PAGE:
Making (and maintaining) Friendships

Both maintaining old and forming new friendships as an adult can be difficult. As we grow older, move away, get new jobs, maybe get married and create families, we may find it more and more difficult to maintain friendships we made when we were in middle school, high school, college, first jobs, etc. Below I will share with you some ways to maintain relationships with our oldest loved ones, as well as some tips on how to form new friendships as we manuever adulthood. 

 

Sustaining old friendships:

 

First, establish if you still want this person to be a part of your life and that it is a healthy and mutually beneficial relationship to maintain. Next, answer the question of if this person lives close by or far away. If your friend lives close by, schedule consistent plans. Texting or talking about making plans isn't actually making plans. Have a time, date and activity in mind and reach out to your frend to see if they are available to attend. Continue contact in between each meet-up, asking how he/she is doing and checking in on his/her well-being. If you both have hectic schedules, try to make a point to have biweekly or monthly dates. Set calendar reminders in your phone. Or schedule dates out in advance so they are already on your calendar.

 

Alter your expectations! If you live far away from one another, schedule regular phone or video chats (ideally at least once a month) to keep up with one another in between (hopefully future) visits. Sending each other funny photos, cards or even little care packages are also nice surprises to send to let your friend know that you are thinking of him/her. 

 

Although your friend may not put in the same type of effort, if the relationship is of importance to you, then continue reaching out and trying. Only if the relationship is toxic or draining is it time to walk away. Do the things that your friend would perceive as caring. Consider his/her interests and passions when planning a way to show your appreciation and love for them.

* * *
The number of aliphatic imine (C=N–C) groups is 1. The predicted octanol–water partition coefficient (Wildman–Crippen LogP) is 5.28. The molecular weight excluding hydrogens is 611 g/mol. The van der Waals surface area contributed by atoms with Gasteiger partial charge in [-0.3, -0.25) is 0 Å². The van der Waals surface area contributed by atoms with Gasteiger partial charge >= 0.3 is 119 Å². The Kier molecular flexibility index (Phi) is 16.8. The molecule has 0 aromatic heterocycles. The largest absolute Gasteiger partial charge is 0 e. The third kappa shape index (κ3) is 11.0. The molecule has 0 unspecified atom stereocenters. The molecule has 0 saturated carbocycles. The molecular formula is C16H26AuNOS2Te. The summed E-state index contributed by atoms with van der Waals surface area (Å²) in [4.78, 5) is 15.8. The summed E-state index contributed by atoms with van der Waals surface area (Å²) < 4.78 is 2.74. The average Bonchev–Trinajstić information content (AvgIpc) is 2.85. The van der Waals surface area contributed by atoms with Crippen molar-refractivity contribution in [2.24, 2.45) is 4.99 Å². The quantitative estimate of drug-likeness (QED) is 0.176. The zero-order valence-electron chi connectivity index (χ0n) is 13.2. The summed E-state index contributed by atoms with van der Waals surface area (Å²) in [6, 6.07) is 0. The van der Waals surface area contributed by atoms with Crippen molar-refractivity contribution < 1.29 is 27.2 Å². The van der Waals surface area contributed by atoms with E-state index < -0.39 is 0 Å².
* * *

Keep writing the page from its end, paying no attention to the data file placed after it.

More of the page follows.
However, if you do feel saddened or bothered by a change in your friendship, be honest with your friend about how you are feeling. Open up a conversation about the changes in the relationship and discuss how you could both maintain the strength of it. 

 

TIP:  Although social media can be a wonderful way to keep up with friends and family, it should NOT be the only way you rely on communicating with friends. Commenting on a friend's Facebook post is not the same as making a phone call to them. The best way to maintain contact with friends is by phone or ideally, face-to-face. 

 

Forming new friendships:

 

It can be difficult to make new friends as an adult. A couple of tips I have that do not involve phone apps, hanging around in bars or finding friends on Craigslist are:

 

Research and attend networking events in your area. Go to these events to not only network professionally, but also keep in mind the goal to meet like-minded people who can potentially become friends. Ask people out on "friend dates!"

 

Join clubs or hobby groups. Volunteer somewhere local. Attend new openings of local restaurants, business, etc. Research on Facebook or Google hobby groups in your area - such as a walking or running club, a book or movie club. See if there are any Facebook groups that are for people in your area or neighborhood. Announce that you are new and/or looking to meet people.

 

Ask co-workers or friends you already have to introduce you to new people. And say YES to more invitations. Get phone numbers of people you meet at parties, dinners, or gatherings and initiate your own connections.

 

How to make these new friends you meet: Focus on them, not yourself. Ask them questions and pay attention to what they are saying. Show you listen and have an interest in what they are telling you. Then disclose about yourself. No need to share your deepest, darkest secrets. But, give them something to work with and help build a level of trust and understanding between the two of you. Then (you guessed it), make PLANS!

 

TIP: If you are finding that you have difficulty balancing old and new friendships, bring your friends together! Be inclusive, rather than believing that you only have to spend time with one group of friends over another. If that isn't possible, then just make sure you schedule out time for each, without spreading yourself too thin. I have found that when you schedule ahead, you have less of a chance of forgetting about someone or having time get away from you. 

 

Overall, be honest. Be compassionate. Be authentic. Show your friends that you appreciate them and your time together. People need people. 

 

 

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